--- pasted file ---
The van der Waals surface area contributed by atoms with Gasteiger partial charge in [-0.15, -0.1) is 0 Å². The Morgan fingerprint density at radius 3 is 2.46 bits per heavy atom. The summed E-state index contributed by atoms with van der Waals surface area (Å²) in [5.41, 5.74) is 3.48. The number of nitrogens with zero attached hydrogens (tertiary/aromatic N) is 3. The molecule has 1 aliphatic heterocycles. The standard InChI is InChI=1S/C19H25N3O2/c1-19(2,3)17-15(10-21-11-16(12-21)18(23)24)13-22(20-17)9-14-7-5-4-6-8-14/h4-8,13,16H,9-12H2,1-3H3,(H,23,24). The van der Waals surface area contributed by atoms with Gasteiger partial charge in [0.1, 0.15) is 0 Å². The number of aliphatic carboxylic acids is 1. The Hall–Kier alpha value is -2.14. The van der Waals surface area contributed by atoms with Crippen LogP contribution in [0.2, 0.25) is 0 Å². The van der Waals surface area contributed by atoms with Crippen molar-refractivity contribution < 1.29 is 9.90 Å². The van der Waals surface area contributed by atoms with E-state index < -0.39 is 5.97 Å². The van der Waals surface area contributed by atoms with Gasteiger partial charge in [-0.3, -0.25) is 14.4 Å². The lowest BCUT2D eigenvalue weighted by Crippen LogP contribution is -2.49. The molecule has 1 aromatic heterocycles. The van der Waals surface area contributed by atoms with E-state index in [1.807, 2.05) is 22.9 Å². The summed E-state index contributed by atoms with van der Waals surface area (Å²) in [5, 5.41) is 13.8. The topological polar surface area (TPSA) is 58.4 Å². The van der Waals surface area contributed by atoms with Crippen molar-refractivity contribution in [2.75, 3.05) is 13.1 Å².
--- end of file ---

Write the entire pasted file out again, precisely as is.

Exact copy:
The van der Waals surface area contributed by atoms with Gasteiger partial charge in [-0.15, -0.1) is 0 Å². The Morgan fingerprint density at radius 3 is 2.46 bits per heavy atom. The summed E-state index contributed by atoms with van der Waals surface area (Å²) in [5.41, 5.74) is 3.48. The number of nitrogens with zero attached hydrogens (tertiary/aromatic N) is 3. The molecule has 1 aliphatic heterocycles. The standard InChI is InChI=1S/C19H25N3O2/c1-19(2,3)17-15(10-21-11-16(12-21)18(23)24)13-22(20-17)9-14-7-5-4-6-8-14/h4-8,13,16H,9-12H2,1-3H3,(H,23,24). The van der Waals surface area contributed by atoms with Gasteiger partial charge in [0.1, 0.15) is 0 Å². The number of aliphatic carboxylic acids is 1. The Hall–Kier alpha value is -2.14. The van der Waals surface area contributed by atoms with Crippen LogP contribution in [0.2, 0.25) is 0 Å². The van der Waals surface area contributed by atoms with Crippen molar-refractivity contribution < 1.29 is 9.90 Å². The van der Waals surface area contributed by atoms with E-state index < -0.39 is 5.97 Å². The van der Waals surface area contributed by atoms with Gasteiger partial charge in [-0.3, -0.25) is 14.4 Å². The lowest BCUT2D eigenvalue weighted by Crippen LogP contribution is -2.49. The molecule has 1 aromatic heterocycles. The van der Waals surface area contributed by atoms with E-state index in [1.807, 2.05) is 22.9 Å². The summed E-state index contributed by atoms with van der Waals surface area (Å²) in [5, 5.41) is 13.8. The topological polar surface area (TPSA) is 58.4 Å². The van der Waals surface area contributed by atoms with Crippen molar-refractivity contribution in [2.75, 3.05) is 13.1 Å².